Dressed in faux fur and riding on a wave Funk, Leoparden arrives at his first full length LP, “Stilen er Svimmel” in Oslo. The LP follows the well-received “Boliglån” appearing on 7″ earlier this year, accompanied by six more tracks of the same funkadelic Boogie tracks as the second release from the label that brought us Flammer Danse Band, Lyskestrekk Records. The Hausmania collective and record label have cemented their sound on the latest release, with Leoparden bearing striking similarities to Flammer and the sonic aesthetic they pursue, but with a very distinctive mirrorball glint striking through Leoparden’s record.
Effervescent percussive jaunts snake their way through bubbling keys and raspy guitars, traversing elements of Funk, Disco, Afro and Boogie through effortless progressions, carrying Leoparden’s voice through the murky timbres of the music. Tracks built on the transient nature of repetition, languish on a theme, latching on to the rhythm of the dance floor. “Er på gulven” intones Leopraden on “Total Disko” and that is what this record is all about; getting on to the dance floor and staying there. Leopraden bridges the floor through his subtle vocal leanings and lyrics that cultivate a party flavour, with that unique sense of self-deprecating humour we saw on the video for Boliglån.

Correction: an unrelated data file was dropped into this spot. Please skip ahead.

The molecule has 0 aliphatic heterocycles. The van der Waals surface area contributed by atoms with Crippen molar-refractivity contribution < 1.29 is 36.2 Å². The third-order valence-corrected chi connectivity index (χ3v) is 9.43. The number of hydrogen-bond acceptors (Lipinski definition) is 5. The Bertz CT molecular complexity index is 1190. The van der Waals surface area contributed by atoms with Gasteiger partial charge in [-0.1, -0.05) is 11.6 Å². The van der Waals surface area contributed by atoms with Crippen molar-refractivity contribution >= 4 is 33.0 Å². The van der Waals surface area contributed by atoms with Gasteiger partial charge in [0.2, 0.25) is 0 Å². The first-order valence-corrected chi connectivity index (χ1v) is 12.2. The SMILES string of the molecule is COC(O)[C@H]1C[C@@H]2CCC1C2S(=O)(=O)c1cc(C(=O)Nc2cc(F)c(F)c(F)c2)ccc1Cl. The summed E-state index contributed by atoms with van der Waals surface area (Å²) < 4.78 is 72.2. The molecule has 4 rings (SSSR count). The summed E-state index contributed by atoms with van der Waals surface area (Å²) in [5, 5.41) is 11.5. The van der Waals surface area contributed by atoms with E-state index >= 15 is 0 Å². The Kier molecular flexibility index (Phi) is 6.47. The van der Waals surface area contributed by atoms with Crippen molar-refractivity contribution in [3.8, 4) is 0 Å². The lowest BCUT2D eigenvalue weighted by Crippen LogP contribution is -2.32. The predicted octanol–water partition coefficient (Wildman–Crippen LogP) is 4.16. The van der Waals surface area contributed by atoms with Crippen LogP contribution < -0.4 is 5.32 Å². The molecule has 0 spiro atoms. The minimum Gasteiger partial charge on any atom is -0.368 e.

Forget your mortgage and just chill he says on the lead single and opening track of the LP, and while there is some subjective and latent questions about living in a capitalist system to be garnered from those lyrics — especially considering the context in which these records were records, Hausmania – you get the sense that Leopraden is even trying to exorcise the listener of these thoughts through the LP. It’s at it most effective on a track like “Rist Skjelettet” where lyrics and music work together in complete hedonist abandonment.
There are a lot of similarities to the first Lyskestrekk record and Flammer, especially on “Vente Lenge” with its evocative Fela Kuti charm and certainly plays on a very distinctive sound for the label. The distinctive reverb on the lead vocal, the gritty aesthetic and the progressive forms of the songs all expound on that seventies African fusion sound, with a very pragmatic Norwegian approach, where little extemporisation is expected and themes vary little from their crux, embedding charming motives and infectious rhythms in the listeners. If you’re not dancing by the end of the record you’re not listening to it right.